Tuesday, November 28, 2017
The Original Nativity Scene
One of the more anticipated of the nativities may well be in the village of Maria de la Salut. Since 2014, a resident of Maria - Nadal Ferriol - has been creating lavish nativities that show the village. For last year's he started working on it in the summer. Two buildings presented him with a particularly arduous task: 6,000 roof tiles of two different sizes were needed. A novelty in 2016 was that the Three Kings arrived by car.
Nadal, appropriately named given what Nadal means (Christmas), doesn't do this all on his own. Many of the actual figures were made last year by Margalida Nicolau. In Maria itself there is a tradition of making nativities. The residents consider it to be something to be maintained. Nadal believes that nativities are an art form, and he's probably not wrong. The end-product of his endeavours has been superb.
He and Margalida are both members of the Betlemistes de Mallorca association (or Asociación de Belenes de Mallorca). Yes, there really is an association for nativity scene makers. Another member is Antonia Tomás. She lives in Llucmajor. Her nativities have included elements such as the Torrent de Pareis in Sa Calobra. She makes one each year, starting work after the last autumn fair in Llucmajor. It goes on show in her house. People travel from across the island to admire her work.
The nativities can therefore be highly elaborate and fantastic creations, and in their loving detail they reflect a very old tradition. It is in fact suggested that the oldest nativity scene in Spain is in Mallorca at the Iglesia de la Anunciación (known also as the Iglesia de la Sangre) in Palma.
So the story goes, in 1536 a ship from Italy was hit by a severe storm that dragged it towards the coast of the island. The ship's captain, Domingo Gangome, apparently made a gift of the nativity to the monastery of Nuestra Señora de Los Ángeles de Jesús (Our Lady of the Angels of Jesus). A light had guided him to port and to safety. Domingo made a promise to God that if he and his ship were spared, then one of the seven cribs on board would be a gift. There was just a small light on top of the monastery that guided him to shore. The scene was moved to the church where it now is some three centuries later.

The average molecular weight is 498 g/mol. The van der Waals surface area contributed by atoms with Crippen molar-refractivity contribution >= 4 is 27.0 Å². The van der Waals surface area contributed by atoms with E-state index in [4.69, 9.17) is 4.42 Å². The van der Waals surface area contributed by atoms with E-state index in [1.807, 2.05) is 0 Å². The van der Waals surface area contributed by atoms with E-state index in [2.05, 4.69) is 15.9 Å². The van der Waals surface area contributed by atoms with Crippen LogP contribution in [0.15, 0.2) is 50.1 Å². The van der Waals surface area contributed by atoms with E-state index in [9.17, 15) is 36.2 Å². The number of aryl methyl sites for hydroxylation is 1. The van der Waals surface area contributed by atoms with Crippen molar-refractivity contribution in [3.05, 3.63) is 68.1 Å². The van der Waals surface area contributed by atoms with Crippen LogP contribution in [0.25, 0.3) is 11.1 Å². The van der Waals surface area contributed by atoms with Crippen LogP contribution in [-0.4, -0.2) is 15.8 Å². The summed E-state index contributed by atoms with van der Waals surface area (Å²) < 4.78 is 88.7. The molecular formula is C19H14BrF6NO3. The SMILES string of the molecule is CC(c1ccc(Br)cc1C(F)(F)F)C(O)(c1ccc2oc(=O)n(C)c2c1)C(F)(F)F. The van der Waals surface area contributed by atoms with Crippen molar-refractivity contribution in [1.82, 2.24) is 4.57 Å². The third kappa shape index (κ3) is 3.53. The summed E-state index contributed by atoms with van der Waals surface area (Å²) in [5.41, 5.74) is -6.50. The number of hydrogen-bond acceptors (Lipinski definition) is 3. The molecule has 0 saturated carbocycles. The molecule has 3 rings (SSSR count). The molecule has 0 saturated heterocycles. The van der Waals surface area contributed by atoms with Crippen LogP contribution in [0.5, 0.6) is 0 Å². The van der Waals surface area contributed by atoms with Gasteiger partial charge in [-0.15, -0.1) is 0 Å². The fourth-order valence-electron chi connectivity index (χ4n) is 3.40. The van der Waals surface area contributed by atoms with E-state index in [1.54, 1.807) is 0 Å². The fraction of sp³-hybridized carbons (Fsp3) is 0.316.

Rudolf Berliner, a German who specialised in mediaeval art, studied the Gothic pieces that make up the scene. He attributed them to Pietro and Giovanni Alamanno, who were active in the final quarter of the fifteenth century and were known for nativity scenes in Naples. So, the one which turned up in Palma was by that time around fifty years old. A mystery was where the figures had been previously and what the destination of the figures on the ship had been. It is hypothesised that they had at one time been ordered from the Neapolitan court by Ferdinand of Aragon, the husband of Isabel. If this was the case, then it took a long time for the order to be delivered (or not delivered); Ferdinand died in 1516.
But was the nativity in Palma really the first in Spain? It is believed that there were others in Mallorca and the Balearics and also in parts of eastern Spain. The Franciscan Order, it has been suggested, had been responsible for arranging their distribution. A few years before the Alamannos were gaining their reputation, there was evidence of a nativity (a basic one at any rate) in the cathedral in Valencia.
The Palma nativity probably wasn't the first, but what can be said with some reasonable certainty was that it was the first with high artistic quality, the work of Neapolitan sculptors.
* Photo of the Iglesia de la Anunciación nativity from http://quaderns.balearweb.net.
Labels: Nativity scenes
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